For elegant designs where simple things are easy and hard things are, well pretty damn easy, look at Rack. It is the most brilliant piece of library design that I've seen. The entire implementation of the framework comes down to pretty much one method call. I love that simplicity yet there is so much flexibility in it. I wouldn't have believed it's possible until I saw it. This is what great design can lead to. Seriously. Check it out.
My framework was built on my own framework engine before. It is now built on Rack. And as a Rails lover, you should know that Rails, in its conversion with Merb, is intending to (already has?) use Rack as its back end.
In this case, Rails has some ActiveCouch type plugins
So you are fine then. Or?
Well, I probably don't agree Couch should go into Rails right now because it's not a common problem yet. I think once key/value stores become popular, it makes absolute sense to make it part of Rails. But yeah, not now.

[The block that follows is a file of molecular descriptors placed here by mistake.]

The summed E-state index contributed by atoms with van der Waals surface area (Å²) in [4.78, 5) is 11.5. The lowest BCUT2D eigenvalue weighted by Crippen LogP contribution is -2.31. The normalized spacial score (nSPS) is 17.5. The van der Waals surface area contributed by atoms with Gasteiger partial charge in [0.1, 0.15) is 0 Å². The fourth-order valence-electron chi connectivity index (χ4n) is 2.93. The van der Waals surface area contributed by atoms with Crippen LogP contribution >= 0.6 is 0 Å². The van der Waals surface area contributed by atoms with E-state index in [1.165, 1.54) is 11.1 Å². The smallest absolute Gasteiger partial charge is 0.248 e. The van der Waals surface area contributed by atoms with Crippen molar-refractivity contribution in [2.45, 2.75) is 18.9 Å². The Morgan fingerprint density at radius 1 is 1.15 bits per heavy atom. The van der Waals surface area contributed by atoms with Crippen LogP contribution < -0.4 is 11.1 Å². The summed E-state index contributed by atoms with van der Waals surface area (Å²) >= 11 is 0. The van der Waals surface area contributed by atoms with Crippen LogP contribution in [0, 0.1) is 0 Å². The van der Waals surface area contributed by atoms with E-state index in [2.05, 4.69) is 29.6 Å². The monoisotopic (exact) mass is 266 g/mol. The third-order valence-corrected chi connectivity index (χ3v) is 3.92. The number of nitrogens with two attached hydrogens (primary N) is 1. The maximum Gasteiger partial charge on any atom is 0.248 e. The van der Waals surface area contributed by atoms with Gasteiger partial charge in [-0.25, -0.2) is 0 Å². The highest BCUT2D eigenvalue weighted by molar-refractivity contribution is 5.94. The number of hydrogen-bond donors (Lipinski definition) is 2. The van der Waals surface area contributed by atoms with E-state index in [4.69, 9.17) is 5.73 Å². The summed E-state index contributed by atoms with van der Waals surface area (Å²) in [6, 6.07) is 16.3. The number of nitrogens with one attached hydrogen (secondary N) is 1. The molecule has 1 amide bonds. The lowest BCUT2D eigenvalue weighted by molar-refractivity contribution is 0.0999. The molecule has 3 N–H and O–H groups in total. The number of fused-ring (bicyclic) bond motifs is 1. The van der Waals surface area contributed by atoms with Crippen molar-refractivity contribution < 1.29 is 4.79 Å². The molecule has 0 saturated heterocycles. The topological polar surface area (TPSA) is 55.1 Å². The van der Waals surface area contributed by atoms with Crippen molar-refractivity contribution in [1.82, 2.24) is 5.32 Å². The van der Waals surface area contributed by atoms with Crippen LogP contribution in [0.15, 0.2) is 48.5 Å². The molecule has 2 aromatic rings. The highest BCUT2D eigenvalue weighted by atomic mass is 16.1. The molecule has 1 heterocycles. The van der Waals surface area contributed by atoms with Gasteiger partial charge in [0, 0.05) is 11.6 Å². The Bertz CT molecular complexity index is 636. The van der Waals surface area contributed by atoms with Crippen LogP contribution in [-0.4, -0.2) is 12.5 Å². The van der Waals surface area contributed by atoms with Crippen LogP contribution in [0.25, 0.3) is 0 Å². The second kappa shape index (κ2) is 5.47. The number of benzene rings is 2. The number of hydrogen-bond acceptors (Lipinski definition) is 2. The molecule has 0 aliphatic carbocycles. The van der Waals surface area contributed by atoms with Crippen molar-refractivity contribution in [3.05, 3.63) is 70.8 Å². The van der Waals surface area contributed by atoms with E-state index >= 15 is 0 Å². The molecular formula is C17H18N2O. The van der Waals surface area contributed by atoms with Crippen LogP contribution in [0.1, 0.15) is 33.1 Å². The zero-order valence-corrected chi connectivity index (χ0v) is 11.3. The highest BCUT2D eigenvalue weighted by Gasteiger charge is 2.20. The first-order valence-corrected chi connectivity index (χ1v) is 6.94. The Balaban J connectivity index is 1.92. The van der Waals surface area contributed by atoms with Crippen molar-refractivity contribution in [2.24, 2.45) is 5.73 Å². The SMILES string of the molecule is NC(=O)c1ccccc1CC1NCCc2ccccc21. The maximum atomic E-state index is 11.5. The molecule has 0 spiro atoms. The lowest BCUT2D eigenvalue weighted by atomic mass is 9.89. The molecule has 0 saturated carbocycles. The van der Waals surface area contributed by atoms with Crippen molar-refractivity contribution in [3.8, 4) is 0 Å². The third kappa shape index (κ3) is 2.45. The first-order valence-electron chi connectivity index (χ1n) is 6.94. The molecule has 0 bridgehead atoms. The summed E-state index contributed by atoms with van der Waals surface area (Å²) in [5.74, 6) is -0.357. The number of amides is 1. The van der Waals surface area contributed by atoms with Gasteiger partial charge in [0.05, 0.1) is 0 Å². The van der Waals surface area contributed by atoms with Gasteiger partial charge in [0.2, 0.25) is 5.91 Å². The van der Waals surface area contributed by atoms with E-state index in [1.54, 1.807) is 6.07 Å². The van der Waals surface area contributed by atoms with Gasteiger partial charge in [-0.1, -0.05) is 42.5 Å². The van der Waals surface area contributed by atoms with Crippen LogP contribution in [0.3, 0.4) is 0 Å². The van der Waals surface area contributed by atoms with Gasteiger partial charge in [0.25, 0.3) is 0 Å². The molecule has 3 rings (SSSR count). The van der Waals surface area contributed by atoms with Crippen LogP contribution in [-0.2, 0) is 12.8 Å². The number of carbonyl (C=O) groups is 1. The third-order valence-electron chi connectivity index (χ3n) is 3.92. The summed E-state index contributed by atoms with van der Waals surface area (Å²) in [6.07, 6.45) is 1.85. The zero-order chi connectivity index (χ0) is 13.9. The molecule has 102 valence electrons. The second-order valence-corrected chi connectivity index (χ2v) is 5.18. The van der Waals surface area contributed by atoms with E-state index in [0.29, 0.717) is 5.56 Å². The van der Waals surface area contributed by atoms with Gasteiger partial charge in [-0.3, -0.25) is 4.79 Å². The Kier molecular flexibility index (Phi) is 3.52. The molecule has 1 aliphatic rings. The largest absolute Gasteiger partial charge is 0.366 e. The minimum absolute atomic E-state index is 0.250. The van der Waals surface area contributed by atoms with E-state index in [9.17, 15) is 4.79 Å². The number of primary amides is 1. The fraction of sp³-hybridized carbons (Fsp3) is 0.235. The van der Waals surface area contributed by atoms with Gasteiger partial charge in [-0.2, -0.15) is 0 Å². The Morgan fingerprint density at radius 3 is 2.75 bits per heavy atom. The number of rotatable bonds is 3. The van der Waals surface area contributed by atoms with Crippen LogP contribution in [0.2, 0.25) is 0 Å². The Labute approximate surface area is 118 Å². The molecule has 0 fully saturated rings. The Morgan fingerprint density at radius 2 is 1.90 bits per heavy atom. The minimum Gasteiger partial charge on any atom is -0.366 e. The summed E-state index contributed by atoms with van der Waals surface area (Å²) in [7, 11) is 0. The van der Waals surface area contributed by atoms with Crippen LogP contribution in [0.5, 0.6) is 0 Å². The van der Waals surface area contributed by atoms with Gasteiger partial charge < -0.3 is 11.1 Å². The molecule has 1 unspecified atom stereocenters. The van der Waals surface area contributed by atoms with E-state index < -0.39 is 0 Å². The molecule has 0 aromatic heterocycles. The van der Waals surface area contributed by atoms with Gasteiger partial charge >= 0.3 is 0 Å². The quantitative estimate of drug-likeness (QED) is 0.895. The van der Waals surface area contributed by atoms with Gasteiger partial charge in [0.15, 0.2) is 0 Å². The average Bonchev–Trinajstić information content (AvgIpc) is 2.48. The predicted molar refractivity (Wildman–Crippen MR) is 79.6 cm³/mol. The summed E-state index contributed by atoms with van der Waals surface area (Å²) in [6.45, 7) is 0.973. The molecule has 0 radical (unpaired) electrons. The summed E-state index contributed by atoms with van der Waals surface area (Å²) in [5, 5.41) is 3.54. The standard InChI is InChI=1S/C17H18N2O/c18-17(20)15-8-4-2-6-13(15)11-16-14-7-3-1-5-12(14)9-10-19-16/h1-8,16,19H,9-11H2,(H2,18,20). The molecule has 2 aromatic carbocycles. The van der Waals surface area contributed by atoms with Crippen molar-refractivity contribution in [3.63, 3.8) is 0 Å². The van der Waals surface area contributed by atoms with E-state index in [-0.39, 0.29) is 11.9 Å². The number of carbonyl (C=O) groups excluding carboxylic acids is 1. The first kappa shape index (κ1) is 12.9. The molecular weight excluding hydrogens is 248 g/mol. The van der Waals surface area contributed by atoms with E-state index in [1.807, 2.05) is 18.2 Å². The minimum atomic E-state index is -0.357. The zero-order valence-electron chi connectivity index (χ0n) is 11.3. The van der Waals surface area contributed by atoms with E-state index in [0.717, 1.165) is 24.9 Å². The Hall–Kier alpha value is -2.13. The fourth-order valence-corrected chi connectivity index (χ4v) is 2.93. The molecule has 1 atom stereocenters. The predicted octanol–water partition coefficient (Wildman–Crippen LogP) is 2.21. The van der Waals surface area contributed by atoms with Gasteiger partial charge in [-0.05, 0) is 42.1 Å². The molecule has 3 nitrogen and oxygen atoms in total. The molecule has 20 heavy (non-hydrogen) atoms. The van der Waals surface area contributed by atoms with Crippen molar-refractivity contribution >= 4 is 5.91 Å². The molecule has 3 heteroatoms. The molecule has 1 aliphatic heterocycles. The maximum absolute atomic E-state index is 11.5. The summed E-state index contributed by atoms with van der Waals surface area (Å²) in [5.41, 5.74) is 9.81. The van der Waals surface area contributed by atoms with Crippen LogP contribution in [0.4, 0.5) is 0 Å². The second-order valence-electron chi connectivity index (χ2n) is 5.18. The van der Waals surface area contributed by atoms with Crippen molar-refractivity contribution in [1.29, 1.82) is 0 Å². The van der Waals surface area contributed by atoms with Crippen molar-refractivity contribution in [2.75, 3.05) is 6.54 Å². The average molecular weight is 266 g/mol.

Before I respond, I just want to reiterate the I like Rails and that I really respect its creator; that said, a framework is just a tool and as such it can and should be improved and also that there are other ideas that are different (and sometimes even more radical) that work too.
Perhaps, or perhaps this isn't something that belongs in the application-server domain at all, but in the database driver domain. In other words, if you need a cluster of DBs, use a DB product that supports this seamlessly. I am not going to mention Oracle by name, but it would support what you are asking here I assume, depending on how the Rails/Oracle guys wrote the Ora driver for Rails. Never tried Rails with Oracle, but for all apps I have written lately, this is taken care of by the Ora driver.